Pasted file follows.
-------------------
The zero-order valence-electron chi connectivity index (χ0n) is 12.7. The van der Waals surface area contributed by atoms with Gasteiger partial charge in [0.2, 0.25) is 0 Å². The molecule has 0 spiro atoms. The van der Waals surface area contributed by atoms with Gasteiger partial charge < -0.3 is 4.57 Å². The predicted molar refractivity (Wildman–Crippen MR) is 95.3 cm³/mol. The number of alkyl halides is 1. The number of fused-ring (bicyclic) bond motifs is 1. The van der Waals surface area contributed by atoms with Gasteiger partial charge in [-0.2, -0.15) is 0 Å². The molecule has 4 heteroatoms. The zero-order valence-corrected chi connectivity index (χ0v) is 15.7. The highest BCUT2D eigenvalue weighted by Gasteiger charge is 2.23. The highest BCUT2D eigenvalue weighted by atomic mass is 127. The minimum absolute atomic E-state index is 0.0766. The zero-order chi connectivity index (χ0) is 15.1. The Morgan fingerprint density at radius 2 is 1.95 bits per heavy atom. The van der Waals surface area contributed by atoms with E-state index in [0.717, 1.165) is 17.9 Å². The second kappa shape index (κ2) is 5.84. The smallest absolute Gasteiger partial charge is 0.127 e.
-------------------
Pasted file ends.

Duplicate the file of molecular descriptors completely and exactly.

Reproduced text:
The zero-order valence-electron chi connectivity index (χ0n) is 12.7. The van der Waals surface area contributed by atoms with Gasteiger partial charge in [0.2, 0.25) is 0 Å². The molecule has 0 spiro atoms. The van der Waals surface area contributed by atoms with Gasteiger partial charge < -0.3 is 4.57 Å². The predicted molar refractivity (Wildman–Crippen MR) is 95.3 cm³/mol. The number of alkyl halides is 1. The number of fused-ring (bicyclic) bond motifs is 1. The van der Waals surface area contributed by atoms with Gasteiger partial charge in [-0.2, -0.15) is 0 Å². The molecule has 4 heteroatoms. The zero-order valence-corrected chi connectivity index (χ0v) is 15.7. The highest BCUT2D eigenvalue weighted by Gasteiger charge is 2.23. The highest BCUT2D eigenvalue weighted by atomic mass is 127. The minimum absolute atomic E-state index is 0.0766. The zero-order chi connectivity index (χ0) is 15.1. The Morgan fingerprint density at radius 2 is 1.95 bits per heavy atom. The van der Waals surface area contributed by atoms with E-state index in [0.717, 1.165) is 17.9 Å². The second kappa shape index (κ2) is 5.84. The smallest absolute Gasteiger partial charge is 0.127 e.